Can Dogs Eat Eggs?

If you’re anything like our team at Portland Pet Food Company, you’re constantly wondering what human foods your dog can and can’t safely eat. Eggs are a staple in many people’s kitchens, and we seem to eat them in every way possible -- boiled, scrambled, in baked goods, etc. -- but can dogs eat eggs? The answer is: It depends! 

Can dogs eat raw eggs? 

It’s generally not recommended that dogs eat raw eggs. Uncooked eggs may contain bacteria such as E.coli or Salmonella, both of which can make dogs sick. Additionally, Salmonellosis (a bacterial infection caused by Salmonella) can be transmitted from dogs to their humans, so giving your dog a raw egg may end up being a bad decision for the entire household!

Indications that your dog may have Salmonellosis are fever, lethargy, vomiting, diarrhea, and/or a lack of appetite. If you think your dog may have contracted Salmonellosis or has somehow gotten access to raw eggs, contact your veterinarian for next steps. 

Can dogs eat cooked eggs? 

Yes! Cooked eggs are filled with essential fatty and amino acids, as well as digestible protein, and aren’t likely to carry risk of bacteria. Though they aren’t intended to be served as a dog’s primary protein, cooked eggs can be a healthy snack or added as a supplement to dog food. 

The key to giving dogs eggs, like most other foods, is moderation. When dogs eat too many eggs, the levels of cholesterol may lead to an upset stomach -- and down the road, might contribute to obesity. To determine how many eggs are safe for your dog, ask your veterinarian.  

Before we dive into the different ways to cook your dog eggs, it’s important to note that like humans, dogs may have an egg allergy. After giving your dog their first egg, stay alert for symptoms including hives, swelling, difficulty breathing, and/or coughing. If your dog is experiencing any signs of an allergic reaction, contact your veterinarian immediately. Additionally, if your dog has any preexisting health conditions, we’d recommend contacting your veterinarian to double check that it’s okay to feed your dog eggs before testing it at home. 

Now that you know the benefits and risks associated with giving your dog eggs, let’s explore the different ways to prepare (and to not prepare) eggs for your dog.  

Can dogs eat scrambled eggs? 

Yes, dogs can eat scrambled eggs, as long as there is no added milk, seasoning, or oil, as those can be harmful. When cooked plain, scrambled eggs can be great for dogs -- especially for dogs who have an upset stomach, have shown disinterest in food, or are experiencing dental problems. Soft, scrambled eggs are easy on the digestive system, provide healthy fat and proteins, and dogs love them!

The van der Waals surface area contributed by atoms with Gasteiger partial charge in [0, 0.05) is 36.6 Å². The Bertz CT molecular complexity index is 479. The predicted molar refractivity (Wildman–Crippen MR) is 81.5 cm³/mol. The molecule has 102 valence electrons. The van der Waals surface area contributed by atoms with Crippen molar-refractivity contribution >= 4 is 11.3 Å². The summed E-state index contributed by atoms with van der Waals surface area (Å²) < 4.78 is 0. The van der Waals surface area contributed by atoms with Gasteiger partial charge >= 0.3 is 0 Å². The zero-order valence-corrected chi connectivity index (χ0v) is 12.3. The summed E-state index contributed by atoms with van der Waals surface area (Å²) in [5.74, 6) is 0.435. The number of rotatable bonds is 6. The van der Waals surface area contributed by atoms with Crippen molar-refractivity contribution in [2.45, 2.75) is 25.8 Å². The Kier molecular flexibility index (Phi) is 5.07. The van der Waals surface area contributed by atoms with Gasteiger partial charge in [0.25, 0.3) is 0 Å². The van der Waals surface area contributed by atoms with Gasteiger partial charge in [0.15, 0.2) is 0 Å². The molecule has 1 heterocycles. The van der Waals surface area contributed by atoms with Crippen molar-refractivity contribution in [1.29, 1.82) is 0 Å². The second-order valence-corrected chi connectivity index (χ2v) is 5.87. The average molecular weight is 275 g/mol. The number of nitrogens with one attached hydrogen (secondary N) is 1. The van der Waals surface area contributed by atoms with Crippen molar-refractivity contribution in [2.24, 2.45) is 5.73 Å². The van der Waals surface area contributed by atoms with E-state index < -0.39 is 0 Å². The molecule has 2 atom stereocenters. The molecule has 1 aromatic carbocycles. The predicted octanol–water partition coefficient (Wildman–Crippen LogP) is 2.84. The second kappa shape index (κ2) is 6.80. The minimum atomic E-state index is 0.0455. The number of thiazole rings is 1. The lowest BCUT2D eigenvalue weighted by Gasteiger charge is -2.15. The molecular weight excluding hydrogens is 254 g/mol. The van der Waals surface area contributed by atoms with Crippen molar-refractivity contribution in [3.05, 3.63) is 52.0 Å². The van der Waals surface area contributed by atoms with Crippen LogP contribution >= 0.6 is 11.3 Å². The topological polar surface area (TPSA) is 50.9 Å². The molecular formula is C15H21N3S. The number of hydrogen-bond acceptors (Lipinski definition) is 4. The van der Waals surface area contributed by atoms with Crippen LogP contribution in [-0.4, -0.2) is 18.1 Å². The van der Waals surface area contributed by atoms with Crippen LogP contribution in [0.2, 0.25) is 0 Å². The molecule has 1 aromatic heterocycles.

Can dogs eat fried eggs? 

Dogs can technically eat fried eggs, but it probably isn’t the best way to cook up an egg for your dog. Fried eggs almost always need oil or butter to prevent sticking, both of which are harmful to dogs.  

Can dogs eat boiled eggs? 

Yes! Boiled eggs are one of the safest variations of eggs for dogs, as you don’t run the risk of any oil, seasonings, etc. that may be leftover on pans. After boiling your dog’s egg, be sure to let it cool off and cut it into smaller pieces before feeding to prevent choking.  

Can dogs eat deviled eggs? 

Based on what we mentioned earlier about dogs not being able to safely eat oil, seasonings, and milk, it probably goes without saying that dogs should not eat deviled eggs. All recipes are different, but most deviled egg recipes call for mayonnaise, onions, and/or garlic, which are all dangerous for dogs to eat. 

Can dogs eat eggshells?

Eggshells contain a lot of vital elements, including calcium, magnesium, boron, copper, iron, manganese, molybdenum, sulfur, silicon, and zinc. While it’s safe for dogs to eat eggshells and is normal to see them as an ingredient in pet food, it’s critical that they are only given in moderation to prevent your dog from having too much calcium.

Secondly, unless eggshells are ground up into a powder, there’s the risk of harming your dog’s mouth, throat, and stomach. So, unless you’re consulting with a veterinarian and making your dog’s meals at home, we would recommend not giving your dog eggshells just to be on the safe side.

The bottom line

Your dog can safely eat cooked, plain eggs when served in moderation, but serving raw or seasoned eggs can be harmful. When shopping, we’d recommend investing in free-range, organic eggs (local is always great!), as these chickens have a wider, more organic diet and produce the most nutritious eggs! And as always, be sure to consult your veterinarian if you’re unclear about your dog’s nutritional needs. 

At Portland Pet Food Company, we’ve done thorough research on all things eggs and dogs. Every ingredient that we put into our dog meal toppers and dog treats are there for a reason, serving a purpose in keeping your dog healthy and happy -- including the organic eggs and powdered eggshells we use. Check out our human-grade dog meal toppers and fresh dog treats, and let us know if you have any questions about our  ingredients. We’d love to hear from you!